A former Goldman Sachs banker should be convicted for helping loot billions of dollars from Malaysian sovereign wealth fund 1MDB and causing “immeasurable” damage, a US prosecutor told jurors in her closing argument on Monday.
But a lawyer for the defendant Roger Ng, Goldman’s former top investment banker for Malaysia, countered that Ng was falsely implicated in the looting by his former boss Tim Leissner, the government’s key witness.
Ng, 49, has pleaded not guilty to conspiracy to launder money and violating an anti-corruption law.
Prosecutors said he helped Leissner embezzle hundreds of millions of dollars, launder the proceeds and bribe officials to win business for Goldman.
Assistant US Attorney Alixandra Smith said Ng received more than $35 million in kickbacks from the “brazen” bribery and money laundering scheme and must be held accountable.
“The damage to the people of Malaysia is immeasurable,” she said. “It’s deeply unfair to everyone else who’s playing by the rules.”
Ng’s lawyer, Marc Agnifilo, said during his closing arguments that there was “no evidence” of his client’s guilt.
Agnifilo instead charged Leissner, 52, who pleaded guilty to similar charges as Ng and who the defense believes was cooperating with prosecutors in hopes of receiving a lighter sentence.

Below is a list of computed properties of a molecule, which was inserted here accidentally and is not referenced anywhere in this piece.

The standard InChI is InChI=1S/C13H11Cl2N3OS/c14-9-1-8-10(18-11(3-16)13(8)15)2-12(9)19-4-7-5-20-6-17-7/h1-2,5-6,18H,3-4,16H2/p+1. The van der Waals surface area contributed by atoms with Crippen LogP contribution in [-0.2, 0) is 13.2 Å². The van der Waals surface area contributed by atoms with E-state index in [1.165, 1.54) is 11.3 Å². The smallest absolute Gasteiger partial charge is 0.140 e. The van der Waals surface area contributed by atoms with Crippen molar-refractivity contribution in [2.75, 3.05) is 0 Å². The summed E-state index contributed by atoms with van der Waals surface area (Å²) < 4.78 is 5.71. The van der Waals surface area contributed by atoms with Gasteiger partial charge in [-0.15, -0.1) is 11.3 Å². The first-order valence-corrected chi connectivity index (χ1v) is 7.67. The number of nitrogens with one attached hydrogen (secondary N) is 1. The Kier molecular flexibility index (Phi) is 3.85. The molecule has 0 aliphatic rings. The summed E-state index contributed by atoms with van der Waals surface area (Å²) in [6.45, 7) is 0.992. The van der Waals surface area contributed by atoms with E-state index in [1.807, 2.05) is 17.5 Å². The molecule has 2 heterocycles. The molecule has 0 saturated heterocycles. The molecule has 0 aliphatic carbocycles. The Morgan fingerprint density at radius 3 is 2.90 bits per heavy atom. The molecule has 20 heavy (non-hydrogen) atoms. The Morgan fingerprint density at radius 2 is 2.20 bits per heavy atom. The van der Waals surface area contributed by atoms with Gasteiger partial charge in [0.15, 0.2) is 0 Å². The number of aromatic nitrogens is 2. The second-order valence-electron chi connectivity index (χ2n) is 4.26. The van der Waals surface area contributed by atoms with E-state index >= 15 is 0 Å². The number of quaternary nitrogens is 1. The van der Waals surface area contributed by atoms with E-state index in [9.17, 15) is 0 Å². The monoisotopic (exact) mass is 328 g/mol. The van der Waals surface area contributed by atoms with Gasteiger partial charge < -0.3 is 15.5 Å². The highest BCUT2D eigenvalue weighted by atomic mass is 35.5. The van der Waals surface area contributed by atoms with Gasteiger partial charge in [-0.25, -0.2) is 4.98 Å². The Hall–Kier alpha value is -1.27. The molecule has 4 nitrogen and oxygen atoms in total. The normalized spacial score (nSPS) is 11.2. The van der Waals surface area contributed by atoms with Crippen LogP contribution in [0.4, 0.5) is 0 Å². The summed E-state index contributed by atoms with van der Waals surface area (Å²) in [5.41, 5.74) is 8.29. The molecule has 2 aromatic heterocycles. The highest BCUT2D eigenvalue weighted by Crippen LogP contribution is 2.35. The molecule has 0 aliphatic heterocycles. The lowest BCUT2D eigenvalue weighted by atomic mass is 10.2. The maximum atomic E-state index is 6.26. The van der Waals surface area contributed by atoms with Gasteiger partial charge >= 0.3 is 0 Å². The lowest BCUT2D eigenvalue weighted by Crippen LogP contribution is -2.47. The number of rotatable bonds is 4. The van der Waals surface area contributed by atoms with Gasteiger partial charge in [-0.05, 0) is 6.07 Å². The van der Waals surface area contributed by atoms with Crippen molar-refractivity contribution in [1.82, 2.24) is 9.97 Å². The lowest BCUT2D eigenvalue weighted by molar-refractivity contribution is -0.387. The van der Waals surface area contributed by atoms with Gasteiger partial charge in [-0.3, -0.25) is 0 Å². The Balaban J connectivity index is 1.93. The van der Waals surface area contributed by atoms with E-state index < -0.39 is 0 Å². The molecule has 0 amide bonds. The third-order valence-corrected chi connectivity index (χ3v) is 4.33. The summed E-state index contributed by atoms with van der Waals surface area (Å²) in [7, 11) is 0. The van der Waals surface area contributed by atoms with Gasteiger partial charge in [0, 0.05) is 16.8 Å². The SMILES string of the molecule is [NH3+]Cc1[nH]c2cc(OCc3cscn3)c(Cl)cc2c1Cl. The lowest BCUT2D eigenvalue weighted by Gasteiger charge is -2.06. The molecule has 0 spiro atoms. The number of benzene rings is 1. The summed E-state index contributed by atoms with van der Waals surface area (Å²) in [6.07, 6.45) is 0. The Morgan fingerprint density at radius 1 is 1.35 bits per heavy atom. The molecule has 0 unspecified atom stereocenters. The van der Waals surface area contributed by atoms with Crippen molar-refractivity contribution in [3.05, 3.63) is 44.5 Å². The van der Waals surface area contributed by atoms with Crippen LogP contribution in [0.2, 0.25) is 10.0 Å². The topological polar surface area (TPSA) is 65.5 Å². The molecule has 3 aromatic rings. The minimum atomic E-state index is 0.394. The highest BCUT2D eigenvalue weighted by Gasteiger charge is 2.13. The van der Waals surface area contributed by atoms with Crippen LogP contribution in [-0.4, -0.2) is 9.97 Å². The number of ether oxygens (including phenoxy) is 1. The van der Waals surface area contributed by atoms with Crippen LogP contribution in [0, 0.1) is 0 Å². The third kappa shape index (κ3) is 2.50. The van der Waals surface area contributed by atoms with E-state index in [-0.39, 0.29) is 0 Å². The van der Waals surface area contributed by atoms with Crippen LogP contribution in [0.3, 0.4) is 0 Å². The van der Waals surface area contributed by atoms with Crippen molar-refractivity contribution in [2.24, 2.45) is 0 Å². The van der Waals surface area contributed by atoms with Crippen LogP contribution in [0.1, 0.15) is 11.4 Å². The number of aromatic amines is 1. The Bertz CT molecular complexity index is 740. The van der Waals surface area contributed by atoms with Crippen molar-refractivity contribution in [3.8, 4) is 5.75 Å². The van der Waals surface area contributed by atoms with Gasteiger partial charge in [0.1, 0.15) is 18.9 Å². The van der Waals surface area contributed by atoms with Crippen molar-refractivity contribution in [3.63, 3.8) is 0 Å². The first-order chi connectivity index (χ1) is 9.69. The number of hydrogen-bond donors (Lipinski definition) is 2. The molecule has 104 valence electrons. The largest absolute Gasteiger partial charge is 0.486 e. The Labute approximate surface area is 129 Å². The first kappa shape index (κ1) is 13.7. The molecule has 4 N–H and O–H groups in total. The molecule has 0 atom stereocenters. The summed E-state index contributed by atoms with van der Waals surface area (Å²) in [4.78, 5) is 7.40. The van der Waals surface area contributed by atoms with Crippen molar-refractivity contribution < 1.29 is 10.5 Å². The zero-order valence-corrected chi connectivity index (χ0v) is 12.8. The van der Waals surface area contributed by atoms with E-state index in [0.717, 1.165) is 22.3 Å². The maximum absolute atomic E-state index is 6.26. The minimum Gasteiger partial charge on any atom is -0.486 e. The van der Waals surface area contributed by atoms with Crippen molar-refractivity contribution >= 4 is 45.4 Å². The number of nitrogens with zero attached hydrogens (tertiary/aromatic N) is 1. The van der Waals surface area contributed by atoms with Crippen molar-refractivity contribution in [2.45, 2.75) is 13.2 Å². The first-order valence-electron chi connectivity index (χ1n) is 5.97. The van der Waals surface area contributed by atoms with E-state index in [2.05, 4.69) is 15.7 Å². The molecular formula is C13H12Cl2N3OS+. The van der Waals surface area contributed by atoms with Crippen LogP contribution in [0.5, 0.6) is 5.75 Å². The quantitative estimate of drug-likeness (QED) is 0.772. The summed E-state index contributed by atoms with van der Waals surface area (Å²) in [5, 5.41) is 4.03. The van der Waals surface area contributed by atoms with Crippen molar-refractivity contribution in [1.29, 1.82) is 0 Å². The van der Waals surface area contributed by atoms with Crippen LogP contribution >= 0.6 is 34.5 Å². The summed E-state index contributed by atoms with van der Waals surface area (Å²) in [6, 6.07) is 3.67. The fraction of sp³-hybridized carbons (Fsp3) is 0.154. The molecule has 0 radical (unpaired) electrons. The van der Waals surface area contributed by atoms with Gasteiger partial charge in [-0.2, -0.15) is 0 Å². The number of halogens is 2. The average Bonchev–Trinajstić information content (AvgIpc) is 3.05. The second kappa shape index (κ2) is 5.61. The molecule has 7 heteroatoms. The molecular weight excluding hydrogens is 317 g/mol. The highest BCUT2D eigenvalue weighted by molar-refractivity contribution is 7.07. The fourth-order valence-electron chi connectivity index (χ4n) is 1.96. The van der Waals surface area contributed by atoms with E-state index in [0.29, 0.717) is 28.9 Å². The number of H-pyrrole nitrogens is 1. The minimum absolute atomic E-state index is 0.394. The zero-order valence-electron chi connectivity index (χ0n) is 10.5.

“He never stopped lying, and he didn’t stop lying in this courtroom,” Agnifilo said, referring to Leissner.
The nearly two-month trial stemmed from one of the biggest financial scandals in history.
Prosecutors said Goldman helped 1MDB raise $6.5 billion through three bond sales, but that $4.5 billion was diverted through bribes and kickbacks to government officials, bankers and their employees.
Ng is the first and likely only person to face trial in the United States over the plan. Goldman paid a nearly $3 billion fine in 2020 and its Malaysian unit agreed to plead guilty.
Agnifilo said Ng introduced Leissner to Malaysian financier Jho Low, the alleged mastermind of the scheme. He remains at large.
Smith acknowledged that Leissner was seeking leniency by testifying, but said other witness testimonies supported his story.
“What he has told you about the crimes he committed with the defendant and others is supported by and consistent with other evidence,” Smith said. “You already know from the other evidence that the defendant is guilty.”
Leissner testified that he sent Ng $35 million in bribes, with the men agreeing to tell the banks handling the transfers a “cover story” that the money came from a legitimate business venture between their wives. Continue reading
Ng’s wife Hwee Bin Lim testified last week that she invested $6 million in a Chinese company owned by the family of Leissner’s then-wife Judy Chan in the mid-2000s.
She said the alleged $35 million in kickbacks to her husband is actually her return on that investment.
Low was charged alongside Ng in 2018. Malaysian authorities say Low is in China, which Beijing denies.
https://nypost.com/2022/04/04/closing-arguments-heard-in-ex-goldman-banker-roger-ng-trial/ Closing arguments in the trial of ex-Goldman banker Roger Ng